Thus it is, alas! too often. The actings of faith are not understood, because the precious grace of God is not understood. But "divers of Asher and Manasseh and Zebulun humbled themselves, and came to Jerusalem," and they were richly rewarded by coming in for a feast of fat things such as had not been celebrated since the days of Solomon. There is no limit to the blessing which grace has in store for the broken and contrite heart. If all Israel had responded to Hezekiah's touching appeal, they would have shared in the blessing; but they were unbroken, and therefore unblessed! Let us all remember this; we may rest assured it has a voice and a needed lesson for us. May we hear and learn!

We shall now pass on to the reign of the pious and devoted king Josiah, when the nation was on the very eve of dissolution. Here we have a very striking and beautiful illustration of our thesis. We do not attempt to go into details, having done so elsewhere.*

{* See a paper entitled, "The Power and Authority of Holy Scriptures, as Illustrated in the Life and Times of Josiah." (G. Morrish, 20, Paternoster Square, London, E.C.)}

We shall merely quote the few closing lines. "And the children of Israel that were present kept the Passover at that time, and the feast of unleavened bread seven days. And there was no Passover like to that kept in Israel from the days of Samuel the prophet; neither did all the kings of Israel keep such a Passover as Josiah kept, and the priests, and the Levites, and all Judah and Israel that were present, and the inhabitants of Jerusalem. In the eighteenth year of the reign of Josiah was this Passover kept." (2 Chr. 35:17-19)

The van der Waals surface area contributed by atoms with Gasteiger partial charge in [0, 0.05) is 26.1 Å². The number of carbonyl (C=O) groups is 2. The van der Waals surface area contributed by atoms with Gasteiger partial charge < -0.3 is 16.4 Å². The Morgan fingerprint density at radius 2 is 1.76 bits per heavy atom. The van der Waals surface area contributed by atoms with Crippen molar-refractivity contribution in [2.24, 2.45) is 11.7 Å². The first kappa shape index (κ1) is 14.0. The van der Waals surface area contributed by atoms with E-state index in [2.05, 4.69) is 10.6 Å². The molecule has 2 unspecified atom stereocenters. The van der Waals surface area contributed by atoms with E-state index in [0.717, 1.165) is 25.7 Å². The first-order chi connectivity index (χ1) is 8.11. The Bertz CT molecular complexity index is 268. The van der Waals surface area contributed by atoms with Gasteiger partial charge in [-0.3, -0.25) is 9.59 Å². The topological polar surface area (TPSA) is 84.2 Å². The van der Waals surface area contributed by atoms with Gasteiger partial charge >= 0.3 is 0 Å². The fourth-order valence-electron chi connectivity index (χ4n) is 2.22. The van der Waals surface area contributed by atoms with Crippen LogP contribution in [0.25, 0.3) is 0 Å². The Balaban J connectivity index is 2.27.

What a very remarkable testimony! In Hezekiah's Passover we are carried back to the brilliant reign of Solomon; but here we have something brighter still. And if it be asked what it was that threw such a halo of glory around Josiah's Passover, we believe it was the fact of its being the fruit of holy and reverent obedience to the Word of God in the midst of abounding ruin and corruption, error and confusion. The activities of faith in an obedient and devoted heart were thrown into relief by the dark background of the nation's condition.

All this is full of encouragement and comfort for every true lover of Christ. Many might have thought it very presumptuous of Josiah to pursue such a course at such a moment and under such circumstances; but it was the very reverse of presumption, as we may gather from the blessed message sent to him from the Lord by the mouth of Huldah, the prophetess; "Thus says the Lord God of Israel concerning the words which thou hast heard; Because thy heart was tender, and thou didst humble thyself before God, when thou heardest His words against this place, and against the inhabitants thereof, and humbledst thyself before Me, and didst rend thy clothes, and weep before Me; I have even heard thee also, says the Lord." (2 Chr. 34:26-27)

Here we have the moral basis of Josiah's remarkable career; and most assuredly there was nothing savouring of presumption therein. A contrite heart, weeping eyes, and rent garments are not the accompaniments of presumption or self-confidence. No; they are the precious results of the Word of God acting on the heart and conscience and leading to a course of deep-toned personal devotedness, most cheering and edifying to contemplate. Oh, that there were more of it amongst us! Truly the heart longs for it. May the Word of God so tell upon our whole moral being that instead of yielding to the condition of things around us we may live above it and pass through it as witnesses to the eternal reality of the truth of God and the imperishable virtues of the name of Jesus.

But we must pass on from the interesting history of Josiah, and present some further illustrations of our theme. Hardly had that beloved servant of God passed off the scene when every trace of his blessed work was swept away, and the heavy tide of judgment, long held back in the long-suffering mercy of God, rolled over the land. Jerusalem was laid in ruins, its temple burnt to the ground, and all the people who escaped were carried captive to Babylon, there to hang their harps on the willows and weep over the faded light of other days.